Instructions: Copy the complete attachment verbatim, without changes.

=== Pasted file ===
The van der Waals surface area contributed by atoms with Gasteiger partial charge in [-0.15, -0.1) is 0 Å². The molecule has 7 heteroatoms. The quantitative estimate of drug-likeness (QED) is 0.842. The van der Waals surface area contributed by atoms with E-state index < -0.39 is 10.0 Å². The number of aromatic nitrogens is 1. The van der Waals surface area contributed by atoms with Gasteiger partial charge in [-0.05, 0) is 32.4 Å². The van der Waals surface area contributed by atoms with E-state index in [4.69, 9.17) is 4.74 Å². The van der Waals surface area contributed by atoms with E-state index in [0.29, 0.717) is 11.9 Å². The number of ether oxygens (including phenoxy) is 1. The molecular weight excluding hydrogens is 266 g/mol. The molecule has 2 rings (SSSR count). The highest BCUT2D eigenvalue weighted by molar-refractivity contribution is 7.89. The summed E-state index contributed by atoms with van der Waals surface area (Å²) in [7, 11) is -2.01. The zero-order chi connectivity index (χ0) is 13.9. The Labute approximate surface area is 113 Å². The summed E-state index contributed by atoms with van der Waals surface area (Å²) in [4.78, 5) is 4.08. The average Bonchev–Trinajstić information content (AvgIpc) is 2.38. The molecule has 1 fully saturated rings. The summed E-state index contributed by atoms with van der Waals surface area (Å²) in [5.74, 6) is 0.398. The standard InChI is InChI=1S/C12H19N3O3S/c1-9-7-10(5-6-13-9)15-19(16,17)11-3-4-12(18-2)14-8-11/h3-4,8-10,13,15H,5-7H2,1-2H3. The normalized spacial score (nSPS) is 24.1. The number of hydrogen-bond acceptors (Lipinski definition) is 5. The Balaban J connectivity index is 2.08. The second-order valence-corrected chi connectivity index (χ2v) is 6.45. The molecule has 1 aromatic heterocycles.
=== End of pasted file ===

The van der Waals surface area contributed by atoms with Gasteiger partial charge in [-0.15, -0.1) is 0 Å². The molecule has 7 heteroatoms. The quantitative estimate of drug-likeness (QED) is 0.842. The van der Waals surface area contributed by atoms with E-state index < -0.39 is 10.0 Å². The number of aromatic nitrogens is 1. The van der Waals surface area contributed by atoms with Gasteiger partial charge in [-0.05, 0) is 32.4 Å². The van der Waals surface area contributed by atoms with E-state index in [4.69, 9.17) is 4.74 Å². The van der Waals surface area contributed by atoms with E-state index in [0.29, 0.717) is 11.9 Å². The number of ether oxygens (including phenoxy) is 1. The molecular weight excluding hydrogens is 266 g/mol. The molecule has 2 rings (SSSR count). The highest BCUT2D eigenvalue weighted by molar-refractivity contribution is 7.89. The summed E-state index contributed by atoms with van der Waals surface area (Å²) in [7, 11) is -2.01. The zero-order chi connectivity index (χ0) is 13.9. The Labute approximate surface area is 113 Å². The summed E-state index contributed by atoms with van der Waals surface area (Å²) in [4.78, 5) is 4.08. The average Bonchev–Trinajstić information content (AvgIpc) is 2.38. The molecule has 1 fully saturated rings. The summed E-state index contributed by atoms with van der Waals surface area (Å²) in [5.74, 6) is 0.398. The standard InChI is InChI=1S/C12H19N3O3S/c1-9-7-10(5-6-13-9)15-19(16,17)11-3-4-12(18-2)14-8-11/h3-4,8-10,13,15H,5-7H2,1-2H3. The normalized spacial score (nSPS) is 24.1. The number of hydrogen-bond acceptors (Lipinski definition) is 5. The Balaban J connectivity index is 2.08. The second-order valence-corrected chi connectivity index (χ2v) is 6.45. The molecule has 1 aromatic heterocycles.